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Fresno, CA Attorney Blog

Monday, December 21, 2015

Disability for Depression

Can I receive disability benefits if I suffer from severe depression?

Depression is a feeling of sadness, helplessness or worthlessness that continues over an extended period of time.  Depression can take many forms and cause a wide variety of symptoms.  It is one of the most common mental disorders in the United States affecting approximately 7 percent of adults in the country.

According to the DSM-V a person is clinically depressed when they experience five or more of the following symptoms at the same time:

  • Sadness throughout the day
  • Fatigue or feelings of low energy
  • Inability to concentrate or make decisions
  • Insomnia or excess sleepiness
  • Inability to enjoy previously enjoyable activities, e.g. sex
  • Restlessness
  • Weight loss or gain
  • Suicidal thoughts

While many people believe depression is within a person’s control, this is not the case.  Depression can cause a person to have difficulty functioning normally and can impair a person’s ability to work. Luckily, Social Security Disability Insurance (SSDI) and Supplemental Security Insurance (SSI) are available to individuals suffering from depression.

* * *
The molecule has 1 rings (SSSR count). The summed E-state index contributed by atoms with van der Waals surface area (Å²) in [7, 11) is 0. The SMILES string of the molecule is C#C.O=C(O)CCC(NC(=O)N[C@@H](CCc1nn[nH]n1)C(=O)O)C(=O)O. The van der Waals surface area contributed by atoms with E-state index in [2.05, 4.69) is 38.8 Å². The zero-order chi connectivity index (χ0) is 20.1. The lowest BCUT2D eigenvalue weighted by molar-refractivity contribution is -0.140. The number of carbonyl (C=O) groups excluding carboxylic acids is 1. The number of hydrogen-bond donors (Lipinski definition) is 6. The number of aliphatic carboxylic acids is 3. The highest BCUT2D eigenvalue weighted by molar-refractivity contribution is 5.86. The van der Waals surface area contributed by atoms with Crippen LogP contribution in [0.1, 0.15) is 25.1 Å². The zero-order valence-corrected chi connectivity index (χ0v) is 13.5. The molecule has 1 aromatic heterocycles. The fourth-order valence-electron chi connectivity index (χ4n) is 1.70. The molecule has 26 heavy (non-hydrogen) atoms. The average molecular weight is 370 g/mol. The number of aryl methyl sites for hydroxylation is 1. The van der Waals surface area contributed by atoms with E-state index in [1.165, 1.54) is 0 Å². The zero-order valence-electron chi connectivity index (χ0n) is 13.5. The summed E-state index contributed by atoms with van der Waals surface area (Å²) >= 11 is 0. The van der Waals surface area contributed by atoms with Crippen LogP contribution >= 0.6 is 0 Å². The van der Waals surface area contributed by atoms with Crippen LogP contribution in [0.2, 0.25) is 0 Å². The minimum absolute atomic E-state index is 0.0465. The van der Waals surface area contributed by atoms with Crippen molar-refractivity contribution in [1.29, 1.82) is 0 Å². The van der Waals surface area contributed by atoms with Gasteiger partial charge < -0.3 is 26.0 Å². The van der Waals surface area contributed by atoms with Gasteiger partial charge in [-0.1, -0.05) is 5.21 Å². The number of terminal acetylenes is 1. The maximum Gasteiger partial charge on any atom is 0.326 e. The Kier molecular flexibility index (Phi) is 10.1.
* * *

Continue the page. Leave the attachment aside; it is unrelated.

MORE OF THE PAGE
There are two ways a person can qualify for SSDI or SSI -- proving that he or she meets the Social Security Administration’s (SSA) requirements listed in the impairment manual or by being granted a medical vocational allowance.

The Social Security Administration maintains a manual of disorders that lists criteria for each of the recognized ailments.  In order to be considered depressed, you must be found to have at least four of the symptoms listed in the manual.  These include lack of enjoyment, appetite disturbance resulting in loss or gain of weight, insomnia or excess sleep, decreased energy, feelings of guilt or worthlessness, difficulty concentrating or thinking, suicidal thoughts and hallucinations, delusions or paranoia. To qualify an individual for benefits, these symptoms must interfere with daily functioning.

If a person does not meet the criteria outlined in the impairment manual, he or she may still qualify for disability under a medical-vocational allowance. In order to qualify in this way, the SSA must make a determination as to how the person’s depression affects his or her ability to work.

As with any impairment, your chances of getting disability benefits depend on the thoroughness of your application. It is in your best interest to retain a qualified disability attorney before filing an application for SSDI or SSI benefits.

 


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